Blogs I Love Math Literature Freebies About Home

Friday, November 29, 2013

Student Generated Strategies for 3 digit Addition

I have spent a lot of time over the last few years thinking about how to develop lessons and problem strings to help students construct their own knowledge about multi-digit addition and subtraction rather than teaching them "how to do it."  I have written about some of my struggles, triumphs and amazing moments but I always find more I can talk about with teachers and students around teaching kids to think about math rather than just doing it.

Today I want to share with you 3 different solutions to a three digit addition problem that I posed this week to a group of third graders who are a bit behind where they should be but are working hard to construct their own knowledge about addition.

This idea is one I see many second and third graders try out.  It works on every problem and is fairly efficient.  They are adding numbers by place value and it is a strategy many students invent for themselves.  
This student used a strategy that is VERY efficient for this problem because 299 is so close to a VERY friendly number.  It is the idea of compensation or taking from one and giving to the other.  It is a great strategy for kids to have in their toolbox and it leads to a strong ability to calculate mentally.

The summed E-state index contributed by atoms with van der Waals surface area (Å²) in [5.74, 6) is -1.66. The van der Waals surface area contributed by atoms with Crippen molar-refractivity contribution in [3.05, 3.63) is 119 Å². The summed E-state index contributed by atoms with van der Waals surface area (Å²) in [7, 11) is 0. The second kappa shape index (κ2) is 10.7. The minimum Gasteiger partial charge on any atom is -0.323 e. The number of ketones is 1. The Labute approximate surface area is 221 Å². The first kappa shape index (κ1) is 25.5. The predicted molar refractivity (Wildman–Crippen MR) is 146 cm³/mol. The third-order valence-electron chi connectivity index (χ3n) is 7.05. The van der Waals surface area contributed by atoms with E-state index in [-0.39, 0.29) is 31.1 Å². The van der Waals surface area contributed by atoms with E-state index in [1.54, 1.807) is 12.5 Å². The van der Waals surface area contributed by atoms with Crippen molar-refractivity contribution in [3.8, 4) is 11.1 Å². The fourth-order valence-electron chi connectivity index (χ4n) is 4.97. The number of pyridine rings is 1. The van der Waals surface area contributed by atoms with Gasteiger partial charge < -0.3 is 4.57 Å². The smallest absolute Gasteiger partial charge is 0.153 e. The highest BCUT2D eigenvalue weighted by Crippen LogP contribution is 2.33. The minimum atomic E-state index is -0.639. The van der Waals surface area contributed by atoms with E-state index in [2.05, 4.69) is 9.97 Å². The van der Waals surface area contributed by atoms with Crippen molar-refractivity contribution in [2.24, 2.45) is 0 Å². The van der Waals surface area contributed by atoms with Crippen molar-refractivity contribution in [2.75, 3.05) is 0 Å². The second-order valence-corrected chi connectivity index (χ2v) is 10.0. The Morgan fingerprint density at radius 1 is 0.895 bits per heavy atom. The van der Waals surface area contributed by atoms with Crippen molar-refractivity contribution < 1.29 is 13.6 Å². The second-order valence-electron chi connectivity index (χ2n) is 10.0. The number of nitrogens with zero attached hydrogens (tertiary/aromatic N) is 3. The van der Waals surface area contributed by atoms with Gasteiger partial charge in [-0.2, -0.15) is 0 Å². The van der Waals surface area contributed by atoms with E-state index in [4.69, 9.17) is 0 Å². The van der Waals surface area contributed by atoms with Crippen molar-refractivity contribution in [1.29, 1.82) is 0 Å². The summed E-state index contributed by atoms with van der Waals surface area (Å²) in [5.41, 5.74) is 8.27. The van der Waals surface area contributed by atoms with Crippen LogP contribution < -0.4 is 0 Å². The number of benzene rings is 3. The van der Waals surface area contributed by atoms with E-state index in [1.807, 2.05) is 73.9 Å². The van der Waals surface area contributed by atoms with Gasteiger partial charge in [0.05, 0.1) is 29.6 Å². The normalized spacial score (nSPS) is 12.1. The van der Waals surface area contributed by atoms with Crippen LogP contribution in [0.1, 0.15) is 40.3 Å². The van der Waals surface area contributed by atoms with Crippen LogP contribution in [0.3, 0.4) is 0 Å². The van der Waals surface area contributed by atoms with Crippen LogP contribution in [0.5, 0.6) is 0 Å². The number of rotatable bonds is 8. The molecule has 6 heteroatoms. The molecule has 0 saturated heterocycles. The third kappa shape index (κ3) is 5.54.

This student did something similar to the last student but instead of compensating before doing the problem, he compensated after finding the sum.  He "pretended 299 was 300 and added 548 to it.  Then I took away 1 because I added one more than I had to."
I have been using problem strings to lead kids to making some of these big discoveries about multi-digit computation for the last few years with great success.  I have also read and applied much of what I have learned from reading this book which has really helped me out.  They really focus on the idea of students constructing their own knowledge and number sense.

I was surprised to learn a few weeks ago that another book by the same author existed that I did not know about.  I saw this book on a colleagues shelf and knew I had to have it.  It has a WEALTH of mini lessons for working on addition and subtraction and had I had this book a few years ago it would have made my journey to being a better math teacher much smoother!

What opportunities are you providing for your students' to develop their number sense?


  1. I just started reading Young Mathematicians at Work. It seems full of deep thoughts. I hope my brain can hold it all in.
    ❀ Tammy
    Forever in First

    1. It is VERY full of deep thoughts and I have read each of them multiple times. Every time I read them again I seem to pick up something new. They are very smart people who know a lot about teaching math!